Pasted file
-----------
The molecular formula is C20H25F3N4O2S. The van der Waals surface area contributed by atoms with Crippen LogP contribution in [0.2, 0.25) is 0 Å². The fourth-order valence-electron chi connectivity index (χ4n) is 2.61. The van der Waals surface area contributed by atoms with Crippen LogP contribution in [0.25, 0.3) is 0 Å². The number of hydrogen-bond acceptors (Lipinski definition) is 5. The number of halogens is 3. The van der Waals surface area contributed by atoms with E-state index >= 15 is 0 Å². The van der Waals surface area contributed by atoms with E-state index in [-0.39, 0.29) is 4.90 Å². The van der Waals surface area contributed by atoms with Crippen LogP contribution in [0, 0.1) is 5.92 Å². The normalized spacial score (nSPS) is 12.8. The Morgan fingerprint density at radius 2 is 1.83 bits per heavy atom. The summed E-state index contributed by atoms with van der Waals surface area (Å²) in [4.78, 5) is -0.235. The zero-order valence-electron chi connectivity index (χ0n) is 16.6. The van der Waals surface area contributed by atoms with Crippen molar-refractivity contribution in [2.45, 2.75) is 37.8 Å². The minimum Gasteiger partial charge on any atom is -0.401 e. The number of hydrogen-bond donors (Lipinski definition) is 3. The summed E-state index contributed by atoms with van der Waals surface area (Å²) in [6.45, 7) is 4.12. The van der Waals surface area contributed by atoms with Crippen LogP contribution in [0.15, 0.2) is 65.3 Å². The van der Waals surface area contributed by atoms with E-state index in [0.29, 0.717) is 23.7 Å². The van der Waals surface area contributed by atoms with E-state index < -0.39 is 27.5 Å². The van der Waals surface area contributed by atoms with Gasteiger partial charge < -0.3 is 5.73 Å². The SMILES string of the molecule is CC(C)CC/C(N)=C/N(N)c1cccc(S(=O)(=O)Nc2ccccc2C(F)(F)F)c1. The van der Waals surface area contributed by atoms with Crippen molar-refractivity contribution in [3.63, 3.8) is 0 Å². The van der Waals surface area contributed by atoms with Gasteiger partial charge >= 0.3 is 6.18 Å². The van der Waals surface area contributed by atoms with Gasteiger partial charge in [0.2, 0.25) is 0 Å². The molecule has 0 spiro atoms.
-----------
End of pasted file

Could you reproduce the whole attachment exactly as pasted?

The molecular formula is C20H25F3N4O2S. The van der Waals surface area contributed by atoms with Crippen LogP contribution in [0.2, 0.25) is 0 Å². The fourth-order valence-electron chi connectivity index (χ4n) is 2.61. The van der Waals surface area contributed by atoms with Crippen LogP contribution in [0.25, 0.3) is 0 Å². The number of hydrogen-bond acceptors (Lipinski definition) is 5. The number of halogens is 3. The van der Waals surface area contributed by atoms with E-state index >= 15 is 0 Å². The van der Waals surface area contributed by atoms with E-state index in [-0.39, 0.29) is 4.90 Å². The van der Waals surface area contributed by atoms with Crippen LogP contribution in [0, 0.1) is 5.92 Å². The normalized spacial score (nSPS) is 12.8. The Morgan fingerprint density at radius 2 is 1.83 bits per heavy atom. The summed E-state index contributed by atoms with van der Waals surface area (Å²) in [4.78, 5) is -0.235. The zero-order valence-electron chi connectivity index (χ0n) is 16.6. The van der Waals surface area contributed by atoms with Crippen molar-refractivity contribution in [2.45, 2.75) is 37.8 Å². The minimum Gasteiger partial charge on any atom is -0.401 e. The number of hydrogen-bond donors (Lipinski definition) is 3. The summed E-state index contributed by atoms with van der Waals surface area (Å²) in [6.45, 7) is 4.12. The van der Waals surface area contributed by atoms with Crippen LogP contribution in [0.15, 0.2) is 65.3 Å². The van der Waals surface area contributed by atoms with E-state index in [0.29, 0.717) is 23.7 Å². The van der Waals surface area contributed by atoms with E-state index < -0.39 is 27.5 Å². The van der Waals surface area contributed by atoms with Gasteiger partial charge < -0.3 is 5.73 Å². The SMILES string of the molecule is CC(C)CC/C(N)=C/N(N)c1cccc(S(=O)(=O)Nc2ccccc2C(F)(F)F)c1. The van der Waals surface area contributed by atoms with Crippen molar-refractivity contribution in [3.63, 3.8) is 0 Å². The van der Waals surface area contributed by atoms with Gasteiger partial charge >= 0.3 is 6.18 Å². The van der Waals surface area contributed by atoms with Gasteiger partial charge in [0.2, 0.25) is 0 Å². The molecule has 0 spiro atoms.